The Arctic fox (Vulpes lagopus) is a medium-sized mammal which takes on white coat in winter and becomes chocolate brown in summer. The fox can survive the extreme weather conditions for it is insulated with thick white coat. The fox’s fur appears creamy white. But it’s hard to spot arctic fox in the wild due to its creamy white coat which blends in with the Arctic white background. If you’re searching for the arctic fox in the North Pole, go for the creamy yellowish object, preferably the one that is moving.
The arctic fox averages 3 feet in body length and weighs 5 to 15 pounds. While the winter coat is all white, the undersides are light grey to brownish. The underparts are probably not as thick as the outer fur. The fox is also recognized by its bluish coat which occurs only sometimes in winter. In some areas, the coat takes on black color.
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Arctic foxes have long bushy tail. They have small curled ears and short nose. Arctic fox can run fast on the sea ice for it is supported by its short stubby legs which are all covered with dense fur. The small ears and short nose prevents the body heat from escaping—probably an adaptation to living in the cold habitat.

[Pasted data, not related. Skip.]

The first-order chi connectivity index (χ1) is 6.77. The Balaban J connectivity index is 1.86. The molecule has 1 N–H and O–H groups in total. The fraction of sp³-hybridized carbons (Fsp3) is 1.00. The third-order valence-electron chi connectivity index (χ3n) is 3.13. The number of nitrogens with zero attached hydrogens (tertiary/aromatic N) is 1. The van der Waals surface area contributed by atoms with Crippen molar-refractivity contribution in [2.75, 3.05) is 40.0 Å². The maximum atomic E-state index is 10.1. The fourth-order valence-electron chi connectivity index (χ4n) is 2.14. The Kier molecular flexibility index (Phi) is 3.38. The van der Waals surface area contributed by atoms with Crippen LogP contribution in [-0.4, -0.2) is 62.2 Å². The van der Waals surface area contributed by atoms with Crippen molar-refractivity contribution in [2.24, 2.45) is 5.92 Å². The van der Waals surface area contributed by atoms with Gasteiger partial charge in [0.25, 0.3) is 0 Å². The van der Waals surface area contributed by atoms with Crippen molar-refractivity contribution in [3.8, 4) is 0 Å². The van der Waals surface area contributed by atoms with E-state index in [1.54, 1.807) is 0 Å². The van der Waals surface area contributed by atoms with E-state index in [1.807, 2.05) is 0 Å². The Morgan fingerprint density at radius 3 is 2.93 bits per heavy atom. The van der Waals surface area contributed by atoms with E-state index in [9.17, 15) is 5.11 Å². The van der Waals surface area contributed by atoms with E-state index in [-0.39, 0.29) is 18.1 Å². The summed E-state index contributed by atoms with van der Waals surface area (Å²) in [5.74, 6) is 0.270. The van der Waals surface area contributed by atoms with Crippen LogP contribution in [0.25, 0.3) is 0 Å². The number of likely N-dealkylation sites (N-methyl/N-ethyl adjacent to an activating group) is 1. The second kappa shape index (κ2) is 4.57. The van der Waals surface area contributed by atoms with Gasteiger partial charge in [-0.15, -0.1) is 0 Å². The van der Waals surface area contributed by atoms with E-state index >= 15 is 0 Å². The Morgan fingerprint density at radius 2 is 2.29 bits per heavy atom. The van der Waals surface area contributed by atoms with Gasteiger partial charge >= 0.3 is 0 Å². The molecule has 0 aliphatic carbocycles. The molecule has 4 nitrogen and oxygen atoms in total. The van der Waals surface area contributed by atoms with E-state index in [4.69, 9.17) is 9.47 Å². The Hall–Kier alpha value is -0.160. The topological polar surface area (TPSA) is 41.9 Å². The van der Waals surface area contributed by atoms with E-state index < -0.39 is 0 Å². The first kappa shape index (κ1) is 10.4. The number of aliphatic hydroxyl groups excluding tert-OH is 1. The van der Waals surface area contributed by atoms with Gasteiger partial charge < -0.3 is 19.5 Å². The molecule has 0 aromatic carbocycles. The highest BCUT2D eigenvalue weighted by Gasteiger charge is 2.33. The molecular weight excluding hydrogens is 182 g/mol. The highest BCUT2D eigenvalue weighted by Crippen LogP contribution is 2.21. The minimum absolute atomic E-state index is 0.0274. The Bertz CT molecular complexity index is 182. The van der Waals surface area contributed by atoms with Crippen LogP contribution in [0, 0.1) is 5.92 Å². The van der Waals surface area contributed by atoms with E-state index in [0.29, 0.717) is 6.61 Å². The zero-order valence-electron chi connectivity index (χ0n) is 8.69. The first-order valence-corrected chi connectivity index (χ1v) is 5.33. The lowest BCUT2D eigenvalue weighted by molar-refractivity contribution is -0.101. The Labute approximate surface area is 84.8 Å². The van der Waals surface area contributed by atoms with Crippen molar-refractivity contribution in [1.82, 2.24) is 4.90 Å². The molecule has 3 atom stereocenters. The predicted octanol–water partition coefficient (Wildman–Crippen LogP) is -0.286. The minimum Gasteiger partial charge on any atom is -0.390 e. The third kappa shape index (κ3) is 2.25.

The fox’s fur appears creamy white. But it’s hard to spot arctic fox in the wild due to its creamy white coat which blends in with the Arctic white background.
Like polar bears, arctic fox can walk on the ice with ease. The fox’s paw pad possesses dense fur which serves as a snowshoe thereby keeping the animal warm at all times. Not only does it keep the fox warm—the paw fur makes sure that the fox doesn’t slide on the sea ice.